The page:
IntroductionHow gratis and secure are we as persons? This is the vital question behind the idea of human security. This question attracts the attention of both the thinkers and policy makers. International organizations, governments, ordinary citizens and even non governmental organizations (NGOs) after being freed from the constraints of the cold war are acting to broaden the extent of freedom and safety, (Axworthy, 2001). On one hand, international relations scholars and security studies remain cynical about the thought of human security, in disagreement that it’s too broad and hazy concept to be used practically or analytically.
On the other hand, decision makers more and more recognize the significance of human security as a policy structure, (Roland, 2001). The idea of human security can be delineated clearly in relation to the leading, neo-realist notion of security and that its fundamentals can be presented efficiently for further refinement, (Foong, 2001). It is argued that, it is important and possible to carry out a yearly audit of human security same as the human development is audited on an annual basis by the United Nation Development Program (UNDP) in its human development report, (Katzenstein, 1996). The notion of security has more and more come under scrutiny from practitioners and scholars with the stop of the cold war.
Security is all about how nations use force to manage intimidation to their territory veracity, their domestic political order, and their autonomy mostly from other states, (Sorpong, 2009). This is classical formulation to national security and has been criticized on different basis. Some people argue that the classical formulation is too unilateralist in its stress on force in a globe with weapons of mass destruction and where interdependence is knitting states together, (Shurke, 1999).
The idea of security here is that, security should give way to cooperative security. Others argue that classical formulation restricts the range of security to military intimidation from other nations. This view suggests that, the antagonist nations can deploy other types of intimidation in opposition to each others domestic political order and territorial veracity. They may include economic, environmental and cultural intimidations. Security can’t be limited to the welfare of the nation, (Roland, 2001).
In the classical formulation, security should be restricted to the states welfare but the most essential thing should be wellbeing and protection of the human being or individual citizens. This is referred to as human security which should be centered above all on the inviolability of individual being. This paper explains the concept of human security, (Axworthy, 2001). Concept of human securityThe notion of human security can be traced way back in 1960s, 1970s and 1980s the time of increasing dissatisfaction with current ideas of security and development. In mid 1970s, home of security studies, international relations and the multinational world order models project (WOMP) launched an effort to construct and envision a just world order.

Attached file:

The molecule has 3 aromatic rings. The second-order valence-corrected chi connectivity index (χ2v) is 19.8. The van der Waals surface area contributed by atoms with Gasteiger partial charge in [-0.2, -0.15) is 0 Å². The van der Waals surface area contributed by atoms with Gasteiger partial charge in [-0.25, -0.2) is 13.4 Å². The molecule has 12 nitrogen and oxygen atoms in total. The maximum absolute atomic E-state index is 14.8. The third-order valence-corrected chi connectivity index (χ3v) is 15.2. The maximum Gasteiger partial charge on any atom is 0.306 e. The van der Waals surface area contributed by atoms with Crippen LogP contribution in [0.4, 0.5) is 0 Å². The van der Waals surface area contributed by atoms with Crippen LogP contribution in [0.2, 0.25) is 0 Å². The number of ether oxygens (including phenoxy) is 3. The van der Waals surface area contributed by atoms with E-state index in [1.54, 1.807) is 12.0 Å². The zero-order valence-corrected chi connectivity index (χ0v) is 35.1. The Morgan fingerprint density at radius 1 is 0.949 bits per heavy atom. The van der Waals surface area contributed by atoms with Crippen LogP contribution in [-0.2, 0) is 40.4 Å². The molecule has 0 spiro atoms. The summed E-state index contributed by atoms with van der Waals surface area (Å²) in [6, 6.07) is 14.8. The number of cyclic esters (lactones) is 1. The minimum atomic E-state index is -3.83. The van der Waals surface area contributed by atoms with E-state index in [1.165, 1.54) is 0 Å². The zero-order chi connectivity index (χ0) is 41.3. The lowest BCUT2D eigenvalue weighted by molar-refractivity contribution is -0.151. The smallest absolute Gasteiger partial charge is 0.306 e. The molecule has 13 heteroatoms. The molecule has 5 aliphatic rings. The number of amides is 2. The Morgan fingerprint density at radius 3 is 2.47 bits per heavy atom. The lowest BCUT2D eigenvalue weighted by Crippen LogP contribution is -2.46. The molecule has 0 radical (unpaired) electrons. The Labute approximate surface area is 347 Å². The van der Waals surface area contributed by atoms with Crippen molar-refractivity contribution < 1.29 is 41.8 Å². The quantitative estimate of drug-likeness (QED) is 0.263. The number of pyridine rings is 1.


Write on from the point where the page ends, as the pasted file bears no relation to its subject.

This drew interest to the problem of personality safety and wellbeing, (Axworthy, 2001). The most significant forerunners of the notion of human security were the reports of multinational autonomous commissions which were composed of intellectuals, prominent leaders and academics, (King and Murray, 2001). World problematique series were produced in 1970s by the club of Rome group which contained the notions that complex of tribulations affecting men of all states: they include: insecurity, loss of faith in institutions, environmental degradation, and economic and monetary disruptions.
This report noted that “All persons in the globe face a sequence of problems and pressures that requires his actions and attention, (Katzenstein, 1996). These troubles affect him/ her at various levels. For instance: concern of personal power, worries about speculated wars among others which require global concern for the wellbeing of the individual. There should be state of global equilibrium in order to ensure that individual basic needs are provided, while ensuring equal opportunity for each person and initializing global development and global security so as to improve and sustain individual lives, (Axworthy, 2001).